Elizabeth Waldegrave, Countess Waldegrave

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Lady Elizabeth and her mother, Maria Walpole, by Sir Joshua Reynolds, 1761 - a mezzotint of the same subject in a similar style by J. Smith is held in the National Portrait Gallery.

Elizabeth Laura Waldegrave, Countess Waldegrave (25 March 1760 – 29 January 1816), was a British noblewoman, courtier and society beauty. She served at court as a Lady of the Bedchamber to Charlotte, Princess Royal, eldest daughter of King George III.[1][2][3] She married her cousin, George Waldegrave, 4th Earl Waldegrave in 1782.[4]

Family[edit]

Lady Elizabeth Laura was born on 25 March 1760,[5] the eldest daughter of statesman James Waldegrave, 2nd Earl Waldegrave and Maria Walpole, the illegitimate child of Sir Edward Walpole by his mistress, Dorothy Clement. She had two younger sisters, Lady Charlotte Maria, later wife of the 4th Duke of Grafton, and Lady Anna Horatia, who would marry Lord Hugh Seymour.

When Elizabeth was three years of age, her father died of smallpox. As he had no sons, the title Earl Waldegrave passed to his brother, John. Elizabeth and her sisters subsequently took up residence with their mother at Ragman's Castle, a house in Twickenham. On 6 September 1766, her mother married secondly, and in secret, Prince William Henry, Duke of Gloucester and Edinburgh, a member of the British Royal Family as the younger brother of King George III.[6] It was this marriage, made without the King's consent, which had led to the passing of the Royal Marriages Act in 1772. Elizabeth acquired three half-siblings, Princess Sophia, Princess Carolina (1774–1775), and Prince William Frederick by her mother's second marriage to the Royal duke. She and her sisters then lived at Windsor Castle and Sophia Lodge in Clewer, both in Berkshire.

Countess of Waldegrave[edit]

Elizabeth, Countess Waldegrave and her son John, 1790

Lady Elizabeth's mother commissioned Joshua Reynolds to paint The Ladies Waldegrave, a group portrait of Elizabeth and her two full-sisters, in the hopes of attracting suitors for them. Elizabeth's miniature was painted by Samuel Shelley, and John Hoppner did a half-length portrait of her.[7] The year after Reynolds' painting was exhibited at the Royal Academy, Lady Elizabeth married her cousin, George Waldegrave, Viscount Chewton on 5 May 1782 at Gloucester House, Grosvenor Square, Piccadilly, London. She was 22 years old. The Viscount served as a Colonel of the 87th Regiment of Foot. On 22 October 1784, he succeeded as 4th Earl Waldegrave and henceforth she was styled Countess Waldegrave. In the years following her marriage, Elizabeth gave birth to five children:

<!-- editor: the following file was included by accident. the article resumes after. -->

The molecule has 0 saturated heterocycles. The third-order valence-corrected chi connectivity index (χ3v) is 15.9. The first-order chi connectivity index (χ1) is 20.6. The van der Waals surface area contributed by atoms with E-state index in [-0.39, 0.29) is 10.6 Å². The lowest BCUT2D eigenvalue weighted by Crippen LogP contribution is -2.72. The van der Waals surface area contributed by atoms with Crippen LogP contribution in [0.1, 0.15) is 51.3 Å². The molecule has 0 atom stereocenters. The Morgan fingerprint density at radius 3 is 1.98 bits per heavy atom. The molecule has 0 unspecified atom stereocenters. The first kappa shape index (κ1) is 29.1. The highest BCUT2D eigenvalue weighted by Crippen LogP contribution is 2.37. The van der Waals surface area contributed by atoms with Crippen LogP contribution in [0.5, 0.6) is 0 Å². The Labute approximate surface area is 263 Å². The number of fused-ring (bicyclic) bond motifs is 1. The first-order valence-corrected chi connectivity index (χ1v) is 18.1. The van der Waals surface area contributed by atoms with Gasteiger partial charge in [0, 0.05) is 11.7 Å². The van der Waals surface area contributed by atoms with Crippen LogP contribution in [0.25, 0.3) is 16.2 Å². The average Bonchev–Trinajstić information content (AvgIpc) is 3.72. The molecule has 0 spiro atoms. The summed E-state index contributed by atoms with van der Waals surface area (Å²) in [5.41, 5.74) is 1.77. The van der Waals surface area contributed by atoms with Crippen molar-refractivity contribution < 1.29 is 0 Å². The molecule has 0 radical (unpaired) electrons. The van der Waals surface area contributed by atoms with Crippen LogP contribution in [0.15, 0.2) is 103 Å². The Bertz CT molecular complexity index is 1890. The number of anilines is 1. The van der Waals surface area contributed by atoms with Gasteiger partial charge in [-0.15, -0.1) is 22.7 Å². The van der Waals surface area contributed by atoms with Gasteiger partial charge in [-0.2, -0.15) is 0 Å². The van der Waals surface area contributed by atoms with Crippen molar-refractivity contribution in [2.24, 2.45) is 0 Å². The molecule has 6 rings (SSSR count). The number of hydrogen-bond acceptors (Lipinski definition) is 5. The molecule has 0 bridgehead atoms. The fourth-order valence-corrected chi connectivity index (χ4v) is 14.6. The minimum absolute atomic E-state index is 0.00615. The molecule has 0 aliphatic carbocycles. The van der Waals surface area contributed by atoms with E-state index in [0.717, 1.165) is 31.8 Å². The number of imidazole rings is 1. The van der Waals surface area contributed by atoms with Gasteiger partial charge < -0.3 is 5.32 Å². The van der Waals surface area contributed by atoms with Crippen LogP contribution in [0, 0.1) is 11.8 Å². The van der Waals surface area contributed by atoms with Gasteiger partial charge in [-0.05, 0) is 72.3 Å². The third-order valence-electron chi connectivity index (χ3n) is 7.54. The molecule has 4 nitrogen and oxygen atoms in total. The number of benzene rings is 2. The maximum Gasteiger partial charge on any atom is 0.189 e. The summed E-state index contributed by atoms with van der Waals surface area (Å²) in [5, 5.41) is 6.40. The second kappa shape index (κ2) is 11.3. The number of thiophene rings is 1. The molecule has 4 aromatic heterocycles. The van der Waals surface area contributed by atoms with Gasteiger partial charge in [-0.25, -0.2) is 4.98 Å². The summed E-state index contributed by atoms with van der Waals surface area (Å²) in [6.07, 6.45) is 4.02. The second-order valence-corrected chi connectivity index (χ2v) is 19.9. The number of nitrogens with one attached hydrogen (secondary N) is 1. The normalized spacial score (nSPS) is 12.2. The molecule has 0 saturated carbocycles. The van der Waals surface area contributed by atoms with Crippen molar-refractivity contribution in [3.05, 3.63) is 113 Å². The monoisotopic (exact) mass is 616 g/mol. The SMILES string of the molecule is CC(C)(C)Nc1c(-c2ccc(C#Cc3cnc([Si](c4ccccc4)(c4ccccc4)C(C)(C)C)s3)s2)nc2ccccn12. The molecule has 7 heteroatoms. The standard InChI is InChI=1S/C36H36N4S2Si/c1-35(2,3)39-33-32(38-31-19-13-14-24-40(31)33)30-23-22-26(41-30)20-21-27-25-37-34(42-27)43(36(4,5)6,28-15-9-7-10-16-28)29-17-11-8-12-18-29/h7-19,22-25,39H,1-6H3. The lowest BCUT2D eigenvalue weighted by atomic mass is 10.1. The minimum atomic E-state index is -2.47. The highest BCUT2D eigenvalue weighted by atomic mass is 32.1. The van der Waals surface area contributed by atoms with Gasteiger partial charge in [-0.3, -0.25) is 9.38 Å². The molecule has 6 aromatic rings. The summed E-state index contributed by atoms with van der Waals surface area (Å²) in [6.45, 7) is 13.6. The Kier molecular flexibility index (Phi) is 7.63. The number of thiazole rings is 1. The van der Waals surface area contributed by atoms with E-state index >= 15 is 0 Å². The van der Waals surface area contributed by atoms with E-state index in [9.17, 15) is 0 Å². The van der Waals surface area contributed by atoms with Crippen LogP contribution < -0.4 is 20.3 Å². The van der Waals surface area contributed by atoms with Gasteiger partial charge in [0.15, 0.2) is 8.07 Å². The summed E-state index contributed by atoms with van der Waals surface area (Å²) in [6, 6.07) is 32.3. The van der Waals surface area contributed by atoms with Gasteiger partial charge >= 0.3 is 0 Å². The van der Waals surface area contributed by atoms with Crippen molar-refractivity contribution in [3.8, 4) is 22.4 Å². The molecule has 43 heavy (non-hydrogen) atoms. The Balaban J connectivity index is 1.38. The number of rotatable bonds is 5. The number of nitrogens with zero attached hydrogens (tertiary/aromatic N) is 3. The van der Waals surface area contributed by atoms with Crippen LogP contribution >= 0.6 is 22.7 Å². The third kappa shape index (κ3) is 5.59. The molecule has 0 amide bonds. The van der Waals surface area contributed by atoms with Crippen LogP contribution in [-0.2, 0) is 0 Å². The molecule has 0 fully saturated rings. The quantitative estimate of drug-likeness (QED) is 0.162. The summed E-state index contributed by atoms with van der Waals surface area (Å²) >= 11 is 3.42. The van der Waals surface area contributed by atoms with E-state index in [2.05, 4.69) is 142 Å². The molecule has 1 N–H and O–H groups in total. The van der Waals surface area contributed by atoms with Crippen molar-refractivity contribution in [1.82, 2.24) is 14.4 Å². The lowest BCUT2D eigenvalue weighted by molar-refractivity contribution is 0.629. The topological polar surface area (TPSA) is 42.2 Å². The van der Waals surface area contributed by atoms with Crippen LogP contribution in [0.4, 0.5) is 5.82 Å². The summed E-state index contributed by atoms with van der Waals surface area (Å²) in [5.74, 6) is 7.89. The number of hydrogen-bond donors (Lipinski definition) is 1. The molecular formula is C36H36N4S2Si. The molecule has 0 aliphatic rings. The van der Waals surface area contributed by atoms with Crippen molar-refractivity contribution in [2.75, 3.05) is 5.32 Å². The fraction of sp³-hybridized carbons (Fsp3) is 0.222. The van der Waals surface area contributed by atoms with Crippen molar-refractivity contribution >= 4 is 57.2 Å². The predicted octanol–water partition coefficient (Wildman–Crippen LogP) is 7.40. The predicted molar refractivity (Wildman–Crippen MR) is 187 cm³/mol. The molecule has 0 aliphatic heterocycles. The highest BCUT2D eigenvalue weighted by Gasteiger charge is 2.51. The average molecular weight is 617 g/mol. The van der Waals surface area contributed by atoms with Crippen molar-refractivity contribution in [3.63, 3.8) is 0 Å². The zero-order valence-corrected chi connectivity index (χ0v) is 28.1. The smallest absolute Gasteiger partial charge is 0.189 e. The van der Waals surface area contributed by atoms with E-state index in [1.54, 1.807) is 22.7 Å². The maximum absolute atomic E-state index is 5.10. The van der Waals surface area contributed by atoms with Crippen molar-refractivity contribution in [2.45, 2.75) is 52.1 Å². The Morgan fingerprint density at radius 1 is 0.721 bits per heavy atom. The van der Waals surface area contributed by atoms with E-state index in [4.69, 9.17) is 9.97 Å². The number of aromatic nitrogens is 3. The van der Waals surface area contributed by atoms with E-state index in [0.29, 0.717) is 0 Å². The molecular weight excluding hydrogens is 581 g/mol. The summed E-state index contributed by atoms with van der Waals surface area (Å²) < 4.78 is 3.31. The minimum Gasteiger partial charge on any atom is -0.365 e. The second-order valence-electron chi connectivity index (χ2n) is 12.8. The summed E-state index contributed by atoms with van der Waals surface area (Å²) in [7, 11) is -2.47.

Later life[edit]

She went to court on an unrecorded date where she served Charlotte, Princess Royal as a Lady of the Bedchamber. When George III was incapacitated by mental illness in 1788 and 1789, she was one of the ladies who remained at the side of Queen Charlotte offering her loyal support. Novelist Fanny Burney refers to Elizabeth, Countess Waldegrave in her diary.[8]

Elizabeth became a widow on 22 October 1789, at the age of twenty-nine. Her eldest son, George, succeeded his father as Earl Waldegrave. The boy drowned five years later while swimming in the River Thames near Eton,[9] and the title then passed to his younger brother, John. Elizabeth lost another son, Edward, when he was drowned in a shipwreck off the coast of Falmouth as he was sailing home from Spain in 1809. He had served as a lieutenant in the 7th Regiment Dragoons.[10]

She died at the Gothic villa of Strawberry Hill in Twickenham (which had been inherited by her son the 6th Earl in 1797), on 29 January 1816 at the age of 55 and was buried beside her husband in Great Packington.[11]

Ancestry[edit]

References[edit]

  1. ^ Women of History- W, www.abitofhistory.net
  2. ^ The Gentleman's Magazine, Volume 58. p.827. Google Books, retrieved 22-10-10
  3. ^ According to one of the letters of Mrs. Patrick Delany, Elizabeth attended the two eldest princesses, Charlotte and Augusta. Letters from Mrs. Delany (widow of Doctor Patrick Delany) to Mrs. Frances Hamilton from the year 1779 to the year 1788. comprising many unpublished and interesting anecdotes of their late royal majesties and the royal family: now first printed from the original manuscripts, published by The Library of University of California Los Angeles. p.32. Google Books, retrieved 21 October 2010
  4. ^ Burke, John (1832). A General and Heraldic Dictionary of the Peerage and Baronetage of the British Empire, Volume 11. London. p.580
  5. ^ Weir, Alison (1999), British Royal Family: A Complete Genealogy. The Bodley Head, London. p.279
  6. ^ David Nash Ford, Royal Berkshire History, Maria Walpole, retrieved 21 October 2010
  7. ^ Women of History-W
  8. ^ Women of History-W
  9. ^ Collins, Arthur (1812). Peerage of England. London. p.248. Google Books, retrieved 21 October 2010
  10. ^ Collins, pp. 247-48
  11. ^ Women of History-W

External links[edit]